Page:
Beauticians are trained in color in a way that you assess people’s individual coloring and try to steer them the right way color wise. Every person is not meant to be a redhead; it's actually the hardest color to wear successfully.  Your client may want henna; she may love the red hair. But it isn't the best color choice for her. And we are trained to suggest the best color option for the clients based on their own natural personal coloring. And we have to try and guarantee a result, or at least a fairly accurate result range. Henna, even if you know how to do it properly has such a wide result range that that in itself makes it a hard choice in a professional setting. And as a hairdresser it is very hard to believe people when they tell you what has been done to their hair. Most just know that they have color, but don't know what kind, can't remember when etc., and that makes it risky to offer henna due to possible chemical reactions.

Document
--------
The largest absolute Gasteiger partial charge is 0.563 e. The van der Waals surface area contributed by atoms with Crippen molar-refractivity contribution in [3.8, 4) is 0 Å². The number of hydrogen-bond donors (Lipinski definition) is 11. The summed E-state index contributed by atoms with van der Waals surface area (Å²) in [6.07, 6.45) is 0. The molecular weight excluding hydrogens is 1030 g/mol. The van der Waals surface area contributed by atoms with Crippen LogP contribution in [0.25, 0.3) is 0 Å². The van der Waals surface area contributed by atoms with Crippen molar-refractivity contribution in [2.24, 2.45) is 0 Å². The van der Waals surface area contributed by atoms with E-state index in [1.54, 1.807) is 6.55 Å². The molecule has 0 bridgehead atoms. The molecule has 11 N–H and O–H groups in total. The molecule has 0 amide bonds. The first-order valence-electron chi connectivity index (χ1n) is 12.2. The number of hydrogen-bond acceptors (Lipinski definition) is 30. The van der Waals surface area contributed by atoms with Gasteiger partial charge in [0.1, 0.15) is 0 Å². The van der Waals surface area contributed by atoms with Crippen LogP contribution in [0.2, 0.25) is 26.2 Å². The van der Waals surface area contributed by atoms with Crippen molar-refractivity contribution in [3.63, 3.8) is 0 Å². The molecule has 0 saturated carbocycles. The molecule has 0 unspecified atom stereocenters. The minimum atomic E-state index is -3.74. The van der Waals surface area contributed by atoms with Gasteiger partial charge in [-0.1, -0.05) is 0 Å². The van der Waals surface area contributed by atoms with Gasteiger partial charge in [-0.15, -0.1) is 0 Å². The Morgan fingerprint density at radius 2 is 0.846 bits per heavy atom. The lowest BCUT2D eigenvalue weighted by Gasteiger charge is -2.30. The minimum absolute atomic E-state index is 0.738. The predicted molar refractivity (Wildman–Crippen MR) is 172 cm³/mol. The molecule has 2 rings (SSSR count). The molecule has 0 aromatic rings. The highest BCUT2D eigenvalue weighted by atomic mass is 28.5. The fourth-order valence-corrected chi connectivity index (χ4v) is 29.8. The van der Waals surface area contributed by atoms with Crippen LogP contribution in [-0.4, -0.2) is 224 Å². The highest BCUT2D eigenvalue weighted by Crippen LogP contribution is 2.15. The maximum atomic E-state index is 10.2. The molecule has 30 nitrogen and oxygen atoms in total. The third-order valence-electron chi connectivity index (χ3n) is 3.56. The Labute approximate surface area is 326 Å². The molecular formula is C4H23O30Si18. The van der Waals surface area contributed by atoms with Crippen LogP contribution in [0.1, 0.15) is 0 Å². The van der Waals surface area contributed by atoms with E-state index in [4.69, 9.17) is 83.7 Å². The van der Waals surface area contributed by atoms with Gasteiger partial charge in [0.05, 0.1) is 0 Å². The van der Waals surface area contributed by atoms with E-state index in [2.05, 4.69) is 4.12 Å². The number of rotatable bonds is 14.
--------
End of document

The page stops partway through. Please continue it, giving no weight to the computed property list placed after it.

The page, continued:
4) Anybody can henna their hair, its not difficult!  As long as you pay attention, there is no need to call in an expert.  It is time consuming, yes, but not difficult in any technical aspect.
 
The goal of Henna for Hair
is to
explore, research, and understand  natural hair dyes so people can achieve a wide color range with predicable results.  People in North Africa, the Middle East and South Asia have been doing this for centuries, but the mixes were unknown in the west, and often family secrets.   Henna, indigo, and cassia are ecologically sound crops for small land holders in marginal farming areas, and if the market for these products increases, it will benefit family farms and soils, as well as preserving our own health.